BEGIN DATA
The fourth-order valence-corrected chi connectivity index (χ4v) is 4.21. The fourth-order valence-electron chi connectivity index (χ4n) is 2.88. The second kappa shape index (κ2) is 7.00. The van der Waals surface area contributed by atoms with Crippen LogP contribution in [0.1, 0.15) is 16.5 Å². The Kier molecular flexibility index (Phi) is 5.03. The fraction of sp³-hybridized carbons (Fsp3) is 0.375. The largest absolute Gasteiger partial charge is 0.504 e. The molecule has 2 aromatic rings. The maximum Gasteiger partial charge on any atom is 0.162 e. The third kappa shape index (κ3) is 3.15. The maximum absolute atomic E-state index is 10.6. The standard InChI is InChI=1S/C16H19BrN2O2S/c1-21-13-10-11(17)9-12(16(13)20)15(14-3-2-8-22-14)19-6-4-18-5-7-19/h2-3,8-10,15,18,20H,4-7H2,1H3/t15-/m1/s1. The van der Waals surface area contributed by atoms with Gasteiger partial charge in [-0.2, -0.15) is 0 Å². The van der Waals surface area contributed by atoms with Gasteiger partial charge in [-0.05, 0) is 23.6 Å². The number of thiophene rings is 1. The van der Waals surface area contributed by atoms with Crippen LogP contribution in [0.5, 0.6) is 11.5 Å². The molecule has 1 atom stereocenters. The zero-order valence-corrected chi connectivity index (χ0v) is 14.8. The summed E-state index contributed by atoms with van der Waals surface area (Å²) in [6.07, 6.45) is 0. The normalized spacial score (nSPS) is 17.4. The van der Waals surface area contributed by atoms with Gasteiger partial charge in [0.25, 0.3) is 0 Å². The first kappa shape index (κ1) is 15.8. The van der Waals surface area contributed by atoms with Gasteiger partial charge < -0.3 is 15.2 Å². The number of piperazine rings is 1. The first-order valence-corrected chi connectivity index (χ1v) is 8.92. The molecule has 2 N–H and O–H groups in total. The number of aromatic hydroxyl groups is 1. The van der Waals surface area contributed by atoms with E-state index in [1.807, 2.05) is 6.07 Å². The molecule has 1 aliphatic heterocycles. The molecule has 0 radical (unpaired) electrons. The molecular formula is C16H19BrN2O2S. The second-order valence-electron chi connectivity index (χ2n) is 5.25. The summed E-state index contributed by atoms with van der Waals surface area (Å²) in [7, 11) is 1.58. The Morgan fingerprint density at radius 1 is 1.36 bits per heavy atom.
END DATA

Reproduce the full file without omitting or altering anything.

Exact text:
The fourth-order valence-corrected chi connectivity index (χ4v) is 4.21. The fourth-order valence-electron chi connectivity index (χ4n) is 2.88. The second kappa shape index (κ2) is 7.00. The van der Waals surface area contributed by atoms with Crippen LogP contribution in [0.1, 0.15) is 16.5 Å². The Kier molecular flexibility index (Phi) is 5.03. The fraction of sp³-hybridized carbons (Fsp3) is 0.375. The largest absolute Gasteiger partial charge is 0.504 e. The molecule has 2 aromatic rings. The maximum Gasteiger partial charge on any atom is 0.162 e. The third kappa shape index (κ3) is 3.15. The maximum absolute atomic E-state index is 10.6. The standard InChI is InChI=1S/C16H19BrN2O2S/c1-21-13-10-11(17)9-12(16(13)20)15(14-3-2-8-22-14)19-6-4-18-5-7-19/h2-3,8-10,15,18,20H,4-7H2,1H3/t15-/m1/s1. The van der Waals surface area contributed by atoms with Gasteiger partial charge in [-0.2, -0.15) is 0 Å². The van der Waals surface area contributed by atoms with Gasteiger partial charge in [-0.05, 0) is 23.6 Å². The number of thiophene rings is 1. The van der Waals surface area contributed by atoms with Crippen LogP contribution in [0.5, 0.6) is 11.5 Å². The molecule has 1 atom stereocenters. The zero-order valence-corrected chi connectivity index (χ0v) is 14.8. The summed E-state index contributed by atoms with van der Waals surface area (Å²) in [6.07, 6.45) is 0. The normalized spacial score (nSPS) is 17.4. The van der Waals surface area contributed by atoms with Gasteiger partial charge in [0.25, 0.3) is 0 Å². The first kappa shape index (κ1) is 15.8. The van der Waals surface area contributed by atoms with Gasteiger partial charge < -0.3 is 15.2 Å². The number of piperazine rings is 1. The first-order valence-corrected chi connectivity index (χ1v) is 8.92. The molecule has 2 N–H and O–H groups in total. The number of aromatic hydroxyl groups is 1. The van der Waals surface area contributed by atoms with E-state index in [1.807, 2.05) is 6.07 Å². The molecule has 1 aliphatic heterocycles. The molecule has 0 radical (unpaired) electrons. The molecular formula is C16H19BrN2O2S. The second-order valence-electron chi connectivity index (χ2n) is 5.25. The summed E-state index contributed by atoms with van der Waals surface area (Å²) in [7, 11) is 1.58. The Morgan fingerprint density at radius 1 is 1.36 bits per heavy atom.